Survey of Commercial Dog Foods for Aflatoxin B1 and Zearalenone

  • John M. Cullen
  • Winston M. HaglerJr.
Part of the Biodeterioration Research book series (BIOR, volume 4)

Abstract

Mycotoxin contamination of grain, peanut, and soybean crops, while a recurrent problem, varies in severity from year to year due to environmental factors which modulate susceptibility of host plants to fungal pathogens (Council for Agricultural Science and Technology, 1989). Improper storage of crops, including allowing insect outbreaks in storage facilities, also plays an important role in mycotoxin contamination of grain (Council for Agricultural Science and Technology, 1979). Because plant products are used as protein and carbohydrate sources in commercially prepared animal feeds, mycotoxin contamination of prepared pet foods may occur.

Keywords

Mycotoxin Contamination Task Force Report Insect Outbreak Reproductive Problem Thin Layer Chromatographic Method 
These keywords were added by machine and not by the authors. This process is experimental and the keywords may be updated as the learning algorithm improves.

Preview

Unable to display preview. Download preview PDF.

Unable to display preview. Download preview PDF.

References

  1. Christensen, C.M. (1979). Zearalenone. In: Conference on Mvcotoxins in Animal Feeds and Grains Related to Animal Health. PB-300 300, FDA 031, pp. 1–75 ( W. Shimoda, ed.), Bur. Vet. Med., Food and Drug Admin. U.S. Dept. of Commerce, Nat. Tech. Info. Ser., Washington, DC.Google Scholar
  2. Council for Agricultural Science and Technology. (1989). Mycotoxins: Google Scholar
  3. Economic and Health Risks. Task Force Report No. 116. CAST, Des Moine, IA.Google Scholar
  4. Hagler, W.M., Jr., Swanson, S.P., Babadoost, M., Haney, C.A., and D.T. Bowman. (1987). Aflatoxin, zearalenone, and deoxynivalenol in North Carolina grain sorghum, 1981–1985. Crop Sci., 27, 1273–1278.Google Scholar
  5. Council for Agricultural Science and Technology. (1979). Aflatoxin and Other Mvcotoxins: An Agricultural Perspective. Task Force Report No. 80. CAST, Des Moines, IA.Google Scholar
  6. Hagler, W.M., Jr., Jones, F.T., and Bowman, D.T. (1989). Mycotoxin contamination in North Carolina 1985 crop soybeans. I. Zearelenone and deoxynivalenol in soybeans and soybean meal. In: Biodeterioration Research 2, pp. 337–349 ( G.C. Llewellyn and C.E. O’Rear, eds.), Plenum Publishing Co., New York.Google Scholar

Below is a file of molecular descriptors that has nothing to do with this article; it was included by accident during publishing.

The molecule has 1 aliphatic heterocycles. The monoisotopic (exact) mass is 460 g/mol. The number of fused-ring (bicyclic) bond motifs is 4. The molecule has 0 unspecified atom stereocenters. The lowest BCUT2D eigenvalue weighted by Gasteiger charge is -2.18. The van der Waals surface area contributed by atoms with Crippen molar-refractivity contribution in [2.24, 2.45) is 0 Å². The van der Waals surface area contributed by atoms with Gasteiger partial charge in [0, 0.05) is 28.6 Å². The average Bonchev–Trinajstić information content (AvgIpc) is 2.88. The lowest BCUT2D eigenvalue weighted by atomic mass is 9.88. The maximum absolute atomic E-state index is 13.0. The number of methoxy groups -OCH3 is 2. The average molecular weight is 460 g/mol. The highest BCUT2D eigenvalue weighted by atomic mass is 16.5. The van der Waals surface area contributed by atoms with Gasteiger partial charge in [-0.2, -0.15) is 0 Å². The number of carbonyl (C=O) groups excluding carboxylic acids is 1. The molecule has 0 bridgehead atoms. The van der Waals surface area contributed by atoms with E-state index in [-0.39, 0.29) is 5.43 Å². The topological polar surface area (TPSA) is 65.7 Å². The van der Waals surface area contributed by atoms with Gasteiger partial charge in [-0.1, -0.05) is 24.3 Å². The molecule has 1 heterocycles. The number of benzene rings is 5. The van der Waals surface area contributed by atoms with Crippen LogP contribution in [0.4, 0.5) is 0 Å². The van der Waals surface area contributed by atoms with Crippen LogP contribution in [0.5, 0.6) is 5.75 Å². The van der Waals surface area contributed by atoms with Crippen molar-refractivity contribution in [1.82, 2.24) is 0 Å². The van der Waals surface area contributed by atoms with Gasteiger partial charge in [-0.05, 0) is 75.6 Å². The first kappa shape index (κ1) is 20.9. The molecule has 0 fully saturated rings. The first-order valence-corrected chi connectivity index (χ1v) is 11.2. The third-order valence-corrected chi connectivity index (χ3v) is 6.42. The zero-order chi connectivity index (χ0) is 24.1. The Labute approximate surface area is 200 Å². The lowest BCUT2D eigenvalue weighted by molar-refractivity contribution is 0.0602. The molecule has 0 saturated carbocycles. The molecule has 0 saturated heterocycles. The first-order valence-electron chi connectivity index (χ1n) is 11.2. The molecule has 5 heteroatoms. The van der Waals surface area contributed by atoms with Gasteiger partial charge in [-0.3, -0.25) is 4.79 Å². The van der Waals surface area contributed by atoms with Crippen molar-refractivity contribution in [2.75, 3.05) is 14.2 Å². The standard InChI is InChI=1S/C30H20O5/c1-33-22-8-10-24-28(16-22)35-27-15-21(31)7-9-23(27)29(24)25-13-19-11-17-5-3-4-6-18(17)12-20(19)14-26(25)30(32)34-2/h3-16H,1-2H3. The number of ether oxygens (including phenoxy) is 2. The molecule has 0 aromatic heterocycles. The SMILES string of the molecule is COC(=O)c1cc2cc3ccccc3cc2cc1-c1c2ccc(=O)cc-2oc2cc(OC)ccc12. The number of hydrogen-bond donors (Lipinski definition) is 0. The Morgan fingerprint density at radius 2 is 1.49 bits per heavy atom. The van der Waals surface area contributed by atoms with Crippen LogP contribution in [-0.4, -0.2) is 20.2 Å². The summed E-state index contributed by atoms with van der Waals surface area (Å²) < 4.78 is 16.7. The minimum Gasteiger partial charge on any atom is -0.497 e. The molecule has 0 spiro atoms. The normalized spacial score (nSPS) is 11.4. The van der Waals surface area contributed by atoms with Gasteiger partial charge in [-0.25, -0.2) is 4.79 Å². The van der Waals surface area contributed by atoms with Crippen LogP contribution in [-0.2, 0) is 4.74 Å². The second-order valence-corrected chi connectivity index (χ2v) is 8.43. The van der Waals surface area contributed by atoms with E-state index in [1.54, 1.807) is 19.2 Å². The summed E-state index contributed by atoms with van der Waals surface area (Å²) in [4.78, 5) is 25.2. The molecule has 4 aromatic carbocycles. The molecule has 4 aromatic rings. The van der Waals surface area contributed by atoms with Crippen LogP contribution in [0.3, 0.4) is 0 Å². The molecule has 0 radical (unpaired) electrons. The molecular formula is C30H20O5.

7. Hagler, W.M., Jr., Tyczkowska, K., and Hamilton, P.B. (1984). Simultaneous occurrence of deoxynivalenol, zearalenone, and aflatoxin in 1982 scabby wheat from the midwestern United States. Appl. Environ. Microbiol. 47, 151–154.Google Scholar
  8. Ligget, A.D. and Colvin, B.M. (1986). Canine aflatoxicosis: A continuing problem. Vet. Human Toxicol. 28, 428–430.Google Scholar
  9. Newberne, P.M., Butler, W.H. (1969). Acute and chrocnic effects of aflatoxin on the liver of domestic and laboratory animals: A Review. Cancer R3s., 29: 236–250.Google Scholar
  10. Newberne, P.M., Bailey, W.S., and Siebold, H.R. (1955). Notes on a recent outbreak and experimental reproduction of hepatitis X in dogs. J. Am. Vet. Med. Assoc. 127, 59–62.Google Scholar
  11. Newberne, P.M., Russo, R., Wogan, G.N. (1960). Acute toxicity of aflatoxin B in the dog. Path. Vet. 3, 331–340.Google Scholar
  12. Swanson, S.P., Corley, R.A., White, D.G., and Buck, W.B. (1984). Rapid thin layer chromatographic method for determination of zearalenone and zearalenol in grains and animal feeds. J. Assoc. Offic. Anal. Chem. 67, 580–582.Google Scholar

Copyright information

© Springer Science+Business Media New York 1994

Authors and Affiliations

  • John M. Cullen
    • 1
  • Winston M. HaglerJr.
  1. 1.Department of Microbiology, Pathology, and Parasitology, College of Veterinary MedicineNorth Carolina State UniversityRaleighUSA

Personalised recommendations